Influence of Penicillium simplicissimum (Oud.) Thom and Penicillium citrinum Thom on growth, chemical composition and root exudation of axenic marigold

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Virginia Polytechnic Institute and State University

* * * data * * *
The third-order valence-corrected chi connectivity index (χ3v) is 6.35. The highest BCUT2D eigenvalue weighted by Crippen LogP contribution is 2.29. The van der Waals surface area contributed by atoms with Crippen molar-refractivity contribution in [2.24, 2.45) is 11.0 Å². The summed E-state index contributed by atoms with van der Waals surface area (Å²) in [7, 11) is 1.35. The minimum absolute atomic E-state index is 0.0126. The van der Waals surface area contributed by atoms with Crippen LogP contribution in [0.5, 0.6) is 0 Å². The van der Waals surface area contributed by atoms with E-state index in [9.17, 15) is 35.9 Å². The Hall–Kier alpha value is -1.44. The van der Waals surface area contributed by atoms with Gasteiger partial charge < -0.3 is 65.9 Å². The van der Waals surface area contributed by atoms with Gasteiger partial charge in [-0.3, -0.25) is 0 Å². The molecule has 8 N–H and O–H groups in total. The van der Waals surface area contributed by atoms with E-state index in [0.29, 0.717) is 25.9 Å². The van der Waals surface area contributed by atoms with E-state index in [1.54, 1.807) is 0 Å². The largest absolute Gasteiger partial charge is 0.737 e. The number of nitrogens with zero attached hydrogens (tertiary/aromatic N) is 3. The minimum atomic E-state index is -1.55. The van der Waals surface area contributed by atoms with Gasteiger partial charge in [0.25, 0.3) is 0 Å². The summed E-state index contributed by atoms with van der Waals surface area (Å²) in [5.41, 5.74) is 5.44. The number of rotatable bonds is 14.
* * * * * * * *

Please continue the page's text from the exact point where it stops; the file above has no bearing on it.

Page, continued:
Axenic marigold (Tagetes erecta L.) were grown in quartz sand free of organic compounds and one-half strength Hoagland and Arnon nutrient solution plus chelated iron, in individual plant containers, designed for collecting root exudates, inside sterile gnotobiotic flexible plastic isolators. Plant roots were treated with washed conidiospores of Penicillium simplicissimum (Oud.) Thom (7 to 8 x 10⁶ per plant) or Penicillium citrinum Thom (4 x 10⁶ conidiospores per plant), citrinin (0.1, 1.0 and 10 mg/l), and extracts of 80 g axenic or P. simplicissimum-colonized roots. Experiments were harvested 20 days (prior to flowering) and 34 days (flowering) after inoculation. Root exudates were collected at the end of experiments or also weekly obtained for 5 weeks. Inoculated plants were larger in size, contained more dry matter and flowered earlier than the axenic plants. Concentration of 1.0 mg/l citrinin stimulated plant growth and 10 mg/l citrinin had no effect. Extract of P. simplicissimum-colonized roots suppressed plant growth. Roots exhibited 40-60% degradation 34 days after inoculation. Fresh weight of P. citrinum-inoculated plants was lower than the noninoculated. Total water soluble carbohydrates and reducing sugars were significantly higher in the foliage of root colonized plants 34 days after inoculation. Total organic matter and protein were decreased in root exudates 20 days after inoculation. These variations were attributed to reabsorption of organic compounds by the plants and immobilization of those compounds by the mycelial growth. Thirty-four days after inoculation there was increased amounts of organic compounds in the exudates as root colonization progressed. Analyses of periodically obtained exudates indicated a decrease in exudates at flowering from axenic plants only. This phenomenon was not detected in the presence of P. simplicissimum. Percentages of P and K in dried leaves were decreased 20 days after inoculation. However, N, P and K concentrations were not affected 34 days after inoculation. Calcium concentration was significantly increased at the latter stage. Germination of conidiospores occurred in the root hair region, but no direct penetration of intact living cells was observed. There was extensive mycelial growth from infection centers at weakened root hai:rs, damaged epidermal cells and sloughed tissues. Macerating enzyme, polygalacturonase, and cellulase were detected in extracts of P. simplicissimum-colonized roots.